Welcome to What’s the Buzz, 25YL’s new feature where members of our staff will be providing you with recommendations on a weekly basis. In our internet age, there is so much out there to think about watching, reading, listening to, etc., that it can be hard to separate the wheat from the chaff, filter out the noise, or find those diamonds in the rough. But have no fear! We’re here to help you do that thing I just described with three different metaphors. Each week a rotating cast of writers will offer their recommendations based on things they have discovered. They won’t always be new to the world, but they’ll be new to us, or we hope new to you. This week’s entries come from: Laura Stewart, Caemeron Crain, J.C. Hotchkiss, Lindsay Stamhuis, and Paul Billington.
Laura Stewart: Dublin quintet Fontaines D.C. released their new single, “Too Real” on December 21st and I haven’t stopped listening to it since. The bands looping and relentless riffs are sublime: dark and melancholic, a taste of post-punk that feels visceral and raw to its core. If you are a fan of ’70s post-punk and love the gut-wrenching beats of Joy Division mixed with the gritty Irish drawl of The Pogues and a splash of Sonic Youth, then Fontaines D.C. is a must-have on your playlist. The vid for “Too Real” shows a series of absurdist, ping pong/eyeball-related hijinks in a pub, check it out here:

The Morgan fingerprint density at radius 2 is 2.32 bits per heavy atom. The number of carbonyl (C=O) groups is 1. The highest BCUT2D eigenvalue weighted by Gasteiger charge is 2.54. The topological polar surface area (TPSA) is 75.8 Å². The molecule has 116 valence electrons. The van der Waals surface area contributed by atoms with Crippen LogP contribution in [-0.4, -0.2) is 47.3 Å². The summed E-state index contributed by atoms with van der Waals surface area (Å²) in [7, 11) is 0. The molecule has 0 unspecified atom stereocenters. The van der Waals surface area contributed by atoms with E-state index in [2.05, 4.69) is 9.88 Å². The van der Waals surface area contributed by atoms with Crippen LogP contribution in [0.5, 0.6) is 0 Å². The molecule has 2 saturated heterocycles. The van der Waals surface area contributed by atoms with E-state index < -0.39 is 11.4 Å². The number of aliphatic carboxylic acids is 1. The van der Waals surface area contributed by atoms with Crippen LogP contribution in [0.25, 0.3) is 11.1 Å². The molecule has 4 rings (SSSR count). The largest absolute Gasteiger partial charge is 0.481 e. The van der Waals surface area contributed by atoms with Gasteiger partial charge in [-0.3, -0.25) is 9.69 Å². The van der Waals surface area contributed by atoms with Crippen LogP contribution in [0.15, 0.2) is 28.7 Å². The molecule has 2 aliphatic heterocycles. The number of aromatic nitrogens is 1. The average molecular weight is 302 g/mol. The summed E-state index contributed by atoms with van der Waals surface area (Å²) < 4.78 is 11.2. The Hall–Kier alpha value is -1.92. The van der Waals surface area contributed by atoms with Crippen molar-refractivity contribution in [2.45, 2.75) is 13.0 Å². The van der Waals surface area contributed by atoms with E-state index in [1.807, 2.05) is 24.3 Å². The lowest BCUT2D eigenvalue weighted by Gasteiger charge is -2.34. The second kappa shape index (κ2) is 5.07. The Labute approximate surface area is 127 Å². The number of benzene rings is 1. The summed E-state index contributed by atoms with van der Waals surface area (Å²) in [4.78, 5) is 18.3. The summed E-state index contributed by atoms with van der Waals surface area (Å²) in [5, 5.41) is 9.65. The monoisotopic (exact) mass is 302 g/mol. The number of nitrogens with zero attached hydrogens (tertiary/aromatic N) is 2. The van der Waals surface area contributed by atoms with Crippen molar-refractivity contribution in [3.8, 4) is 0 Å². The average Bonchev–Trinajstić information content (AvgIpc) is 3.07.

Lindsay Stamhuis: The much-anticipated third season of Kim’s Convenience premiered on Tuesday, January 8. The show has been a rather unexpected international hit, garnering fans in the United States and overseas from its native Canada. Based on a hit play by Canadian playwright Ins Choi, the show follows the Kim family and their convenience store in downtown Toronto. It might seem strange to have a sitcom deal with touchy issues such as race, but the charming cast and well-written characters have proved that comedy can deal with these issues sensitively and poignantly—in the Season 3 opener, daughter Janet Kim reasons that, in order for her photography website to stand out amongst the thousands of “Janet Kims” online, she has to change her name to something “more Korean”, with results that are both hilarious and touchingly real for children of immigrant parents. Definitely a must-see! (Kim’s Convenience airs on the CBC in Canada and Netflix internationally).